OBITUARY:The Right Rev Vernon Nicholls

Vernon Nicholls was a first-class administrator who became Bishop of Sodor and Man at a time when his skills were much needed. Church legislation required a thorough overhaul. Much of it was outdated and had not kept pace with what was happening in England.

The Diocese of Sodor and Man is the smallest and, it claims, the oldest diocese in the Church of England. Whilst part of the province of York, it still retains its own Convocation and it is bound by no act of the UK Parliament unless specifically named in the Act. Because he has a seat in the island's Legislative Council, the upper house of Tynwald, the Bishop of Sodor and Man is debarred from sitting in the House of Lords even if he is a senior bishop. He has a courtesy seat only in the Lords, and may neither speak nor vote. The strongly Celtic church, traditionally founded in 447 by the mission of Patrick's disciples, came under Nordic influence in the Viking period and for a time Bishops were consecrated in Trondheim, Norway, providing a long and often hazardous journey. This was the period when "Sodor" - the Scottish southern isles - became part of the diocese, and although the bishop, from the 14th century, retained no territorial responsibility, he still retained Sodor in his title.

Nicholls was consecrated Bishop in York Minster on 11 June 1974 and later enthroned in St George's Church, Douglas. His nine-year tenure saw an extensive programme of reform, requiring three Diocesan Synods a year, instead of the usual two. This exercise continues at a more leisurely pace today, but it was he who began it.

Nicholls set about raising the stipends of his clergy, which were appallingly low compared with those of their English counterparts. With Stuart Callister, the then Chairman of the Board of Finance, he worked tirelessly to bring their remuneration to an acceptable level. He was loyal to his clergy, but he expected loyalty and hard work in return. A firm disciplinarian, he was quick to rebuke when necessary, but ready too with praise and applause.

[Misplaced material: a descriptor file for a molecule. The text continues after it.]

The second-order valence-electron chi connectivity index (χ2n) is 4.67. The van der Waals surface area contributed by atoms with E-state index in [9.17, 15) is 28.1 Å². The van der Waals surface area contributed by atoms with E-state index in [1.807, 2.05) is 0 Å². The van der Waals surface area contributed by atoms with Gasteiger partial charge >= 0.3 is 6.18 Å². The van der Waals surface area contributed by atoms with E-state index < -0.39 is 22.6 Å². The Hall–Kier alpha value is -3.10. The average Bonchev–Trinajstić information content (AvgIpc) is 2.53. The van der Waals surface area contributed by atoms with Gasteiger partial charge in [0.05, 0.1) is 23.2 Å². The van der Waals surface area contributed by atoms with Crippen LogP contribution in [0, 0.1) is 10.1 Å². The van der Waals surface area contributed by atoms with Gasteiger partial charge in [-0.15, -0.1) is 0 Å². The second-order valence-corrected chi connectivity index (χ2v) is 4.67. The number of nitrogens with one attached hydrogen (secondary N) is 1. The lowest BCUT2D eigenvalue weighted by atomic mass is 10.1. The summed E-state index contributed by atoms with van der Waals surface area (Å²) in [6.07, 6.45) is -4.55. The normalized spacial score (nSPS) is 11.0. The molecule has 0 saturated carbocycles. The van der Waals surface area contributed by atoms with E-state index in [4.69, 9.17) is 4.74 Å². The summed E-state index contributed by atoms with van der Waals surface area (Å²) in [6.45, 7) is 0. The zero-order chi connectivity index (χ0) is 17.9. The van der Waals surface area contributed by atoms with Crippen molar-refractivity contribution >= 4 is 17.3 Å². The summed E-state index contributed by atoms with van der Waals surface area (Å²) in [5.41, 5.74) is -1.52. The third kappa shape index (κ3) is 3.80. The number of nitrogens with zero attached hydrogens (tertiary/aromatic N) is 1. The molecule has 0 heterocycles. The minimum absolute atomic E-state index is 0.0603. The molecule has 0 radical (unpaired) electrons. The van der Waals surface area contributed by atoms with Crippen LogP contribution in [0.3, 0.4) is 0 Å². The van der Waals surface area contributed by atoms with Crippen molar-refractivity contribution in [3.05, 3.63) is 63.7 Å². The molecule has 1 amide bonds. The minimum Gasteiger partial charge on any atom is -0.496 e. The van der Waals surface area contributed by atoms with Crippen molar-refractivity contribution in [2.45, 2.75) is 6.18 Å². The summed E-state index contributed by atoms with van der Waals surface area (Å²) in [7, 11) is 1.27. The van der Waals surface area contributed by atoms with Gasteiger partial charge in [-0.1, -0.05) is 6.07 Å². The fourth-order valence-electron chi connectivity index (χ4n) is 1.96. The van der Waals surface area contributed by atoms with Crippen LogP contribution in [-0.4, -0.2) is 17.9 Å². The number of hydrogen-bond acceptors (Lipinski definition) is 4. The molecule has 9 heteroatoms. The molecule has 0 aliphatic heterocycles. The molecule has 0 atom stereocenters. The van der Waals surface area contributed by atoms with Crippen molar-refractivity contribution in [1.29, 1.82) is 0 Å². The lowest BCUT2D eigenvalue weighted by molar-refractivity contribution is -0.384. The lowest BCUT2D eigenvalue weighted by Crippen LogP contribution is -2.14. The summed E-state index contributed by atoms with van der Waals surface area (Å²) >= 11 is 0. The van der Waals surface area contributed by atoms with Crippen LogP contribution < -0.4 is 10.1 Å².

His crowning glory as Bishop was the creation of a cathedral from the parish church of Kirk German, close to the ruins of the former cathedral on St Patrick's Isle. It was consecrated on All Saints' Day, 1 November 1980, an occasion which gave him great personal pleasure, and to which he often referred after his retirement in 1983. This was his dream and would not have been achieved without him.

Former and present members of Tynwald will remember his forthright approach both in and out of the Chamber which did not always make him popular, but, liked or not, he was a force to be reckoned with.

He will be remembered by most people on the island as the bishop who sold Bishopscourt, a piece of Manx heritage. But Nicholls was a realist who recognised the heavy financial burden the palace was placing on the Church in the Isle of Man and would continue to do so. In 1974 the cost of repairing the roof alone was pounds 60,000. In the light of recent discussion by the Church Commissioners for England about the wisdom of keeping some bishops' residences his decision would seem to have been vindicated.

Vernon Nicholls was a Cornishman, born in 1917. He attended Clifton Theological College, and was ordained in 1941. His two curacies were at Bedminster Down, Bristol, and at Liskeard with St Heyne in Cornwall. Between 1944 and 1946 he was an army chaplain and then Vicar of Meopham, in Kent, for 10 years. He served as Vicar and of Walsall from 1956 to 1967, when he was also chaplain of Walsall General Hospital. He was appointed a Prebendary of Lichfield Cathedral, before becoming Archdeacon of Birmingham in 1967.

Pastorally and socially Nicholls was very personable, with a gift for remembering names and faces. Freemasons on the island held him in high regard, especially when in 1977 he became Grand Chaplain of the United Grand Lodge of England. He regularly attended the Rotary Club at Douglas.

David A. Willoughby

Vernon Sampson Nicholls, priest: born 3 September 1917; ordained deacon 1941, priest 1941; Vicar of Meopham 1946-56; Rural Dean of Cobham 1953- 56; Vicar and Rural Dean of Walsall 1956-67; Prebendary of Curborough, Lichfield Cathedral 1964-67; Archdeacon of Birmingham 1967-74; Bishop of Sodor and Man 1974-83; Honorary Assistant Bishop of Coventry 1983-96; married 1943 Phyllis Potter (one son, one daughter); died Stratford-on-Avon 2 February 1996.

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